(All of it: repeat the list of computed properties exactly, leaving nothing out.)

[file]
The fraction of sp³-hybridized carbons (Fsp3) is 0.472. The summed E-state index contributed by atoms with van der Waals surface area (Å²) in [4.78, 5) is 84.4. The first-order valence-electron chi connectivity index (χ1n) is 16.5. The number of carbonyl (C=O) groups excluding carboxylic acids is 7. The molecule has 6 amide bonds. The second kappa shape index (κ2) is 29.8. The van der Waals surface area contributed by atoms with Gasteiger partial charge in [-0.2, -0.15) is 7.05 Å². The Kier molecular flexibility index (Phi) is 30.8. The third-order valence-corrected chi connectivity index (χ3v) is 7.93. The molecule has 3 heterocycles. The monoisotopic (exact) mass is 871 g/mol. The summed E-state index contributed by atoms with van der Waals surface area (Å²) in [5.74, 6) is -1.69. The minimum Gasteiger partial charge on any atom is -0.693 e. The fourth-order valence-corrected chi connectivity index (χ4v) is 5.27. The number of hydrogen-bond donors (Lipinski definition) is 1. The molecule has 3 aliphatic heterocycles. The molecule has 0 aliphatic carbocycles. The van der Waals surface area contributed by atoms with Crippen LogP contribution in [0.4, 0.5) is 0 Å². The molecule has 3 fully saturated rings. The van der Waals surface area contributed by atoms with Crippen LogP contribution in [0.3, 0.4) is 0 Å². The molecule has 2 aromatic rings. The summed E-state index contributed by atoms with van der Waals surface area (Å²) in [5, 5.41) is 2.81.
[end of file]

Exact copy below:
The fraction of sp³-hybridized carbons (Fsp3) is 0.472. The summed E-state index contributed by atoms with van der Waals surface area (Å²) in [4.78, 5) is 84.4. The first-order valence-electron chi connectivity index (χ1n) is 16.5. The number of carbonyl (C=O) groups excluding carboxylic acids is 7. The molecule has 6 amide bonds. The second kappa shape index (κ2) is 29.8. The van der Waals surface area contributed by atoms with Gasteiger partial charge in [-0.2, -0.15) is 7.05 Å². The Kier molecular flexibility index (Phi) is 30.8. The third-order valence-corrected chi connectivity index (χ3v) is 7.93. The molecule has 3 heterocycles. The monoisotopic (exact) mass is 871 g/mol. The summed E-state index contributed by atoms with van der Waals surface area (Å²) in [5.74, 6) is -1.69. The minimum Gasteiger partial charge on any atom is -0.693 e. The fourth-order valence-corrected chi connectivity index (χ4v) is 5.27. The number of hydrogen-bond donors (Lipinski definition) is 1. The molecule has 3 aliphatic heterocycles. The molecule has 0 aliphatic carbocycles. The van der Waals surface area contributed by atoms with Crippen LogP contribution in [0.4, 0.5) is 0 Å². The molecule has 3 fully saturated rings. The van der Waals surface area contributed by atoms with Crippen LogP contribution in [0.3, 0.4) is 0 Å². The molecule has 2 aromatic rings. The summed E-state index contributed by atoms with van der Waals surface area (Å²) in [5, 5.41) is 2.81.